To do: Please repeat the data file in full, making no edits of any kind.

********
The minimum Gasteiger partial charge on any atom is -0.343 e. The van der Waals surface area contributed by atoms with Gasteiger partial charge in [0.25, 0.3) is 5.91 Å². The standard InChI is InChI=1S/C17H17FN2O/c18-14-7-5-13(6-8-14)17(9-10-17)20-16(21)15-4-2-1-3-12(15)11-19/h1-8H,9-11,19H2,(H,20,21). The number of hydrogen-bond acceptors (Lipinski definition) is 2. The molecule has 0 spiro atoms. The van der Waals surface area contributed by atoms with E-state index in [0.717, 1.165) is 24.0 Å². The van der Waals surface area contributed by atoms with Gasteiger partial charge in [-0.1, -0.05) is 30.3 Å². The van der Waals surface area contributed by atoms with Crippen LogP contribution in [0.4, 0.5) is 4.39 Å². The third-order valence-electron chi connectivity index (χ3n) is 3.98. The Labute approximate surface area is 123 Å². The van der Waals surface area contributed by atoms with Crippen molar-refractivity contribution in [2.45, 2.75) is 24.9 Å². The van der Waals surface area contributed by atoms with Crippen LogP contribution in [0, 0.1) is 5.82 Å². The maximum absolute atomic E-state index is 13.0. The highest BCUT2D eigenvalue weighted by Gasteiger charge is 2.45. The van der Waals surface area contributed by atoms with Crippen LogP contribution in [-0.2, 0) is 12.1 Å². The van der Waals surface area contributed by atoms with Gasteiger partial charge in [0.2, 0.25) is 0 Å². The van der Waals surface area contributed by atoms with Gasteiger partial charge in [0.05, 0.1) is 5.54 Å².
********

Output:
The minimum Gasteiger partial charge on any atom is -0.343 e. The van der Waals surface area contributed by atoms with Gasteiger partial charge in [0.25, 0.3) is 5.91 Å². The standard InChI is InChI=1S/C17H17FN2O/c18-14-7-5-13(6-8-14)17(9-10-17)20-16(21)15-4-2-1-3-12(15)11-19/h1-8H,9-11,19H2,(H,20,21). The number of hydrogen-bond acceptors (Lipinski definition) is 2. The molecule has 0 spiro atoms. The van der Waals surface area contributed by atoms with E-state index in [0.717, 1.165) is 24.0 Å². The van der Waals surface area contributed by atoms with Gasteiger partial charge in [-0.1, -0.05) is 30.3 Å². The van der Waals surface area contributed by atoms with Crippen LogP contribution in [0.4, 0.5) is 4.39 Å². The third-order valence-electron chi connectivity index (χ3n) is 3.98. The Labute approximate surface area is 123 Å². The van der Waals surface area contributed by atoms with Crippen molar-refractivity contribution in [2.45, 2.75) is 24.9 Å². The van der Waals surface area contributed by atoms with Crippen LogP contribution in [0, 0.1) is 5.82 Å². The maximum absolute atomic E-state index is 13.0. The highest BCUT2D eigenvalue weighted by Gasteiger charge is 2.45. The van der Waals surface area contributed by atoms with Crippen LogP contribution in [-0.2, 0) is 12.1 Å². The van der Waals surface area contributed by atoms with Gasteiger partial charge in [0.2, 0.25) is 0 Å². The van der Waals surface area contributed by atoms with Gasteiger partial charge in [0.05, 0.1) is 5.54 Å².